XIV Gen3 & MS Exchange 2010 ESRP

So here’s a quick comparison of XIV Gen3 and Gen2 with some competitors. Note that ESRP is designed to be more of a proof of concept than a benchmark, but it has a performance component which is relevant. Exchange 2010 has reduced disk I/O over Exchange 2007 which has allowed vendors to switch to using 7200 RPM drives for the testing.

The ESRP reports are actually quite confusing to read since they test a fail-over situation so require two disk systems, but some of the info in them relates to a single disk system. I have chosen to include both machines in everything for consistency. The XIV report may not be up on the website for a few days.

Once again XIV demonstrates its uniqueness in not being a just another drive-dominated architecture. Performance on XIV is about intelligent use of distributed grid caches:

  • XIV Gen 3 returns 2.5 times the IOPS from a NL-SAS drive that a VNX5700 does.
  • XIV Gen 3 returns 1.8 times from NL-SAS 7200RPM what a CX4 can get out of FC 10KRPM drives.
  • Even XIV Gen2 with SATA drives can get 25% more IOPS per SATA drive than VMAX.

And to answer a question asked on my earlier post. No these XIV results do not include SSD drives, although the XIV is now SSD-ready and IBM has issued a statement of direction saying that up to 7.5TB of PCIe-SSD cache is planned for 1H 2012. Maybe that’s 15 x 500GB SSDs (one per grid node).


4 Responses

  1. Thanks for taking the effort in comparing the ESRP reports. Two more columns in your chart may be useful to readers (you may have these already, but the chart is truncated in the article on my browser), those being average database disk read/write latency and also Storage Capacity Utilisation.

    Can you or any other readers comment on why EMC chose to use so many drives on the VMAX configuration with a Storage capacity utilisation of 45% (as shown in their ESRP report)?

    Do you reckon we will see SPC results for XIV Gen3?


  2. It would be interesting to see a $$ per mailbox comparison – given that e.g. the VNX’s would be less than $250k each and the XiV’s around a cool mil each. On the other hand, the VNX’s could be upsized and populated with EFD’s and for still less than a mil each we would see (fanfare & applause) 497,000 IOPS @ 3.3 ms response time (cf the official SPEC sfs2008 results published Feb 2011). So – let me think now… 7,800 IOPS from 1 x Gen3 XiV versus 497,000 IOPS from one VNX – for about the same mulah – about 63 x more bang for buck from EMC. Am I missing something here???

    (Note – this contributor’s comments relate to his own personal views and may or may not reflect the views of his employer)


  3. Eugene, your fast-and-loose price speculation doesn’t add anything to the debate.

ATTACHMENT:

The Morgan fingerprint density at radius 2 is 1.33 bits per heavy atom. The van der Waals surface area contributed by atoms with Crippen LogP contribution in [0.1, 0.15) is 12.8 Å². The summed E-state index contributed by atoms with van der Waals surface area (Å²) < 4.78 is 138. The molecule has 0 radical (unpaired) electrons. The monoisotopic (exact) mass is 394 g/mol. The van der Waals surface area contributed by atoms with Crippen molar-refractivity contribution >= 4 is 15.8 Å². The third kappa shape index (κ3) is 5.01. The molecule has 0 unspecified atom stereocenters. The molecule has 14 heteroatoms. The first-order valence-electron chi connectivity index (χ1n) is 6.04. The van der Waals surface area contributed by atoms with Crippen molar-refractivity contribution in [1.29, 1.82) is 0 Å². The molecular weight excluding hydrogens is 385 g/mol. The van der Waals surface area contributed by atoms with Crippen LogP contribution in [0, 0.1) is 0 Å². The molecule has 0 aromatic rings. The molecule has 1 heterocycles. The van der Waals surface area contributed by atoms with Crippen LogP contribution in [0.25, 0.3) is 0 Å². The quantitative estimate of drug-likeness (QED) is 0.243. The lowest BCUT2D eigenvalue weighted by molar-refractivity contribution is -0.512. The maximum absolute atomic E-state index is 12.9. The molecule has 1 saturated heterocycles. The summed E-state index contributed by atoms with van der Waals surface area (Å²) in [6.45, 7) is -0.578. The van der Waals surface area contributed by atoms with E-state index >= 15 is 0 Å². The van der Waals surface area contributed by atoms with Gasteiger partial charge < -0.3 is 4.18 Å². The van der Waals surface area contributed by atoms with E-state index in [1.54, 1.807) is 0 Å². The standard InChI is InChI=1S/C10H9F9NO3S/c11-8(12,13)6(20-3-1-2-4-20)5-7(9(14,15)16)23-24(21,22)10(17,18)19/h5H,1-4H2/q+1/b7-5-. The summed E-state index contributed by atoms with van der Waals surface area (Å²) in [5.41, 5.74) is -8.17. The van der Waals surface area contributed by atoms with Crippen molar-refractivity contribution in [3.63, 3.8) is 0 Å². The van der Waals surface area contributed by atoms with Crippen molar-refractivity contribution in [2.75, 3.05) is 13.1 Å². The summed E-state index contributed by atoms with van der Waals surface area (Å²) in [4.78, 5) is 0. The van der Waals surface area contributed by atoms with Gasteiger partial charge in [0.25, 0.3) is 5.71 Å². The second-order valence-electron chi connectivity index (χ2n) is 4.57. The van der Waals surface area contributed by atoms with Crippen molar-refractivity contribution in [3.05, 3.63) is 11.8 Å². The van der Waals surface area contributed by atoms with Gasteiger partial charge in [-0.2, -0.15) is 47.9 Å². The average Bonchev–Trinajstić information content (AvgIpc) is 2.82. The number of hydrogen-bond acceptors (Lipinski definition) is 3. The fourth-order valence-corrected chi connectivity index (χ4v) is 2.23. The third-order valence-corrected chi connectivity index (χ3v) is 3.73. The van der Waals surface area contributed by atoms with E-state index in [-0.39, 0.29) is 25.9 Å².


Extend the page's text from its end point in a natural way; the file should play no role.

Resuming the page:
I note you made no mention of VMAX. I could have included Storwize V7000, which in many ways is a more direct comparison to both VMAX and VNX, but this post was a sampler of XIV performance on MS Exchange.

    It seems bizarre to me that you would try to use an EMC NAS SPECsfs benchmark that uses 436 flash drives as a comparison point for this ESRP. I only hope you don’t charge your customers for advice like that!


  4. Another interesting point is that the SPEC sfs results are measured in Operations Per Second … not Input Output Operations Per second (IOPS) which are generally measured against a fixed workload size consisting of 4 or 8K blocks in a pre-determined mix of reads and writes.

    This is important because SPEC sfs operations measures network filesystem performance which includes a majority of metadata operations, from memory only about 30% of the operations actually involve reading or writing user data. As a result that benchmark actually stresses the CPU of the storage controller providing the filesystem functionality more than it does the actual disk I/O and RAID subsystems. Making SPEC fly is more about how much CPU you can throw at the workload rather than how much disk/cache. EMC did admirably on that measure, but even so, you simply cant use a SPEC sfs figure and compare is against an exchange MSRP in any kind of meaningful or relevant way.

    For those purposes SPC-1 is closer to a mail processing workload, but even then its only passably comparable to exchange 2007, and that bares litte relationship to the workload characteristics of exchange 2010

    43 IOPS per SATA/NL-SAS drive is an excellent result, though I’m curious exactly how big the working set size was and how much cache was available to absorb the reads (might have to read the whole ESRP). Though having said that as much as I disagree with some of the statements made above from the EMC fan, if as he implies it costs you a million extra dollars in controller hardware to save a few hundred thousand in disk, then that would seem to be a false economy.



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